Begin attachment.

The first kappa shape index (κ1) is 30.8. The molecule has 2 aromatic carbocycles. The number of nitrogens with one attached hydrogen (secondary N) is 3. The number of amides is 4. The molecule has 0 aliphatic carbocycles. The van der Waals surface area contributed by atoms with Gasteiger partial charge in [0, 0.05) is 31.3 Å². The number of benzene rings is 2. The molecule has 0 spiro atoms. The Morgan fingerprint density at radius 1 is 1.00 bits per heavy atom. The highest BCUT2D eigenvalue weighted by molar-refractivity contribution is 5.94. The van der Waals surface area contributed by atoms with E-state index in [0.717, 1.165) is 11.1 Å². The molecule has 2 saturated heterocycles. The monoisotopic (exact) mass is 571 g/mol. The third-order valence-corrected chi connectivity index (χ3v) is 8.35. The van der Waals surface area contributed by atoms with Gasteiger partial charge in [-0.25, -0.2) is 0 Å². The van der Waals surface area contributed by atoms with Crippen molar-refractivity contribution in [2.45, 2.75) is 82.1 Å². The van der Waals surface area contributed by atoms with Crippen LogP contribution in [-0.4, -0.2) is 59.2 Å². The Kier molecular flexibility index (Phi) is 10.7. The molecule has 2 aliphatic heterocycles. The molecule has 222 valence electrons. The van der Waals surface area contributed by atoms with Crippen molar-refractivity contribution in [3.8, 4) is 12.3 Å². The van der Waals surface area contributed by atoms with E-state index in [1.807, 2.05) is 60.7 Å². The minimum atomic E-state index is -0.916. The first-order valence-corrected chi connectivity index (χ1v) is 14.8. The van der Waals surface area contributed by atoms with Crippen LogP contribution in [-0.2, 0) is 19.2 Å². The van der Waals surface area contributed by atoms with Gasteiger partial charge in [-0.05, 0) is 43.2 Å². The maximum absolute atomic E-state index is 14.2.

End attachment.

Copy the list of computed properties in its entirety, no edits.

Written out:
The first kappa shape index (κ1) is 30.8. The molecule has 2 aromatic carbocycles. The number of nitrogens with one attached hydrogen (secondary N) is 3. The number of amides is 4. The molecule has 0 aliphatic carbocycles. The van der Waals surface area contributed by atoms with Gasteiger partial charge in [0, 0.05) is 31.3 Å². The number of benzene rings is 2. The molecule has 0 spiro atoms. The Morgan fingerprint density at radius 1 is 1.00 bits per heavy atom. The highest BCUT2D eigenvalue weighted by molar-refractivity contribution is 5.94. The van der Waals surface area contributed by atoms with E-state index in [0.717, 1.165) is 11.1 Å². The molecule has 2 saturated heterocycles. The monoisotopic (exact) mass is 571 g/mol. The third-order valence-corrected chi connectivity index (χ3v) is 8.35. The van der Waals surface area contributed by atoms with Gasteiger partial charge in [-0.25, -0.2) is 0 Å². The van der Waals surface area contributed by atoms with Crippen molar-refractivity contribution in [2.45, 2.75) is 82.1 Å². The van der Waals surface area contributed by atoms with Crippen LogP contribution in [-0.4, -0.2) is 59.2 Å². The Kier molecular flexibility index (Phi) is 10.7. The molecule has 2 aliphatic heterocycles. The molecule has 222 valence electrons. The van der Waals surface area contributed by atoms with Crippen molar-refractivity contribution in [3.8, 4) is 12.3 Å². The van der Waals surface area contributed by atoms with E-state index in [1.807, 2.05) is 60.7 Å². The minimum atomic E-state index is -0.916. The first-order valence-corrected chi connectivity index (χ1v) is 14.8. The van der Waals surface area contributed by atoms with Crippen LogP contribution in [-0.2, 0) is 19.2 Å². The van der Waals surface area contributed by atoms with Gasteiger partial charge in [-0.05, 0) is 43.2 Å². The maximum absolute atomic E-state index is 14.2.